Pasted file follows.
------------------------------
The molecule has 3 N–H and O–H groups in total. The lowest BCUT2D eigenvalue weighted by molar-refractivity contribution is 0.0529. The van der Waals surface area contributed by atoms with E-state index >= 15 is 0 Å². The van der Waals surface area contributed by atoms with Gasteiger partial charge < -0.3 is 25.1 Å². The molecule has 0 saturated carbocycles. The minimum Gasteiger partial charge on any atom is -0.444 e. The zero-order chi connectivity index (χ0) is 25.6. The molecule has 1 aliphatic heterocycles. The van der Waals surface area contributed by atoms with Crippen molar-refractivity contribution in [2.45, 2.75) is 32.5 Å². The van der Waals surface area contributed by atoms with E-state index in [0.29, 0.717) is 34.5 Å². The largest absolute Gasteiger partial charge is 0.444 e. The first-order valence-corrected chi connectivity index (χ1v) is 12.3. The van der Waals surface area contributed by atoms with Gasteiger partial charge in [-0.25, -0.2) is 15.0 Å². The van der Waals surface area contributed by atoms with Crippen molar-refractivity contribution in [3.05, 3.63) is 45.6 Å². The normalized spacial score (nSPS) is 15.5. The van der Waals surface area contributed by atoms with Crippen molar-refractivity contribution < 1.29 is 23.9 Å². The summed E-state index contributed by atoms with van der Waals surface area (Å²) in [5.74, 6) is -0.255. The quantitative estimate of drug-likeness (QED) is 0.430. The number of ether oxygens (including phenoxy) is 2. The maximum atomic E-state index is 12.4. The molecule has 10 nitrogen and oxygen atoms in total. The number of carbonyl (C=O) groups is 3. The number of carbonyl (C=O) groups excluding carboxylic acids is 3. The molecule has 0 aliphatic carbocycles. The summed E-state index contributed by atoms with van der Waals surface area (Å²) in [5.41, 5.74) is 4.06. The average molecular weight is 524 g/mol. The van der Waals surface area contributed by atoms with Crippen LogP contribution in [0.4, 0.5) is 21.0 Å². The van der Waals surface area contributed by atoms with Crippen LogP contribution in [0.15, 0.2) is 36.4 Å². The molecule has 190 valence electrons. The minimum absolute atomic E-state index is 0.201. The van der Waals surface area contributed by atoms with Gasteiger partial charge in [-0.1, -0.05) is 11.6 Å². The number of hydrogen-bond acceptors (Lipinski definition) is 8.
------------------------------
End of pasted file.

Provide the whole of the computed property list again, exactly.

The molecule has 3 N–H and O–H groups in total. The lowest BCUT2D eigenvalue weighted by molar-refractivity contribution is 0.0529. The van der Waals surface area contributed by atoms with E-state index >= 15 is 0 Å². The van der Waals surface area contributed by atoms with Gasteiger partial charge < -0.3 is 25.1 Å². The molecule has 0 saturated carbocycles. The minimum Gasteiger partial charge on any atom is -0.444 e. The zero-order chi connectivity index (χ0) is 25.6. The molecule has 1 aliphatic heterocycles. The van der Waals surface area contributed by atoms with Crippen molar-refractivity contribution in [2.45, 2.75) is 32.5 Å². The van der Waals surface area contributed by atoms with E-state index in [0.29, 0.717) is 34.5 Å². The largest absolute Gasteiger partial charge is 0.444 e. The first-order valence-corrected chi connectivity index (χ1v) is 12.3. The van der Waals surface area contributed by atoms with Gasteiger partial charge in [-0.25, -0.2) is 15.0 Å². The van der Waals surface area contributed by atoms with Crippen molar-refractivity contribution in [3.05, 3.63) is 45.6 Å². The normalized spacial score (nSPS) is 15.5. The van der Waals surface area contributed by atoms with Crippen molar-refractivity contribution < 1.29 is 23.9 Å². The summed E-state index contributed by atoms with van der Waals surface area (Å²) in [5.74, 6) is -0.255. The quantitative estimate of drug-likeness (QED) is 0.430. The number of ether oxygens (including phenoxy) is 2. The maximum atomic E-state index is 12.4. The molecule has 10 nitrogen and oxygen atoms in total. The number of carbonyl (C=O) groups is 3. The number of carbonyl (C=O) groups excluding carboxylic acids is 3. The molecule has 0 aliphatic carbocycles. The summed E-state index contributed by atoms with van der Waals surface area (Å²) in [5.41, 5.74) is 4.06. The average molecular weight is 524 g/mol. The van der Waals surface area contributed by atoms with Crippen LogP contribution in [0.4, 0.5) is 21.0 Å². The van der Waals surface area contributed by atoms with Crippen LogP contribution in [0.15, 0.2) is 36.4 Å². The molecule has 190 valence electrons. The minimum absolute atomic E-state index is 0.201. The van der Waals surface area contributed by atoms with Gasteiger partial charge in [-0.1, -0.05) is 11.6 Å². The number of hydrogen-bond acceptors (Lipinski definition) is 8.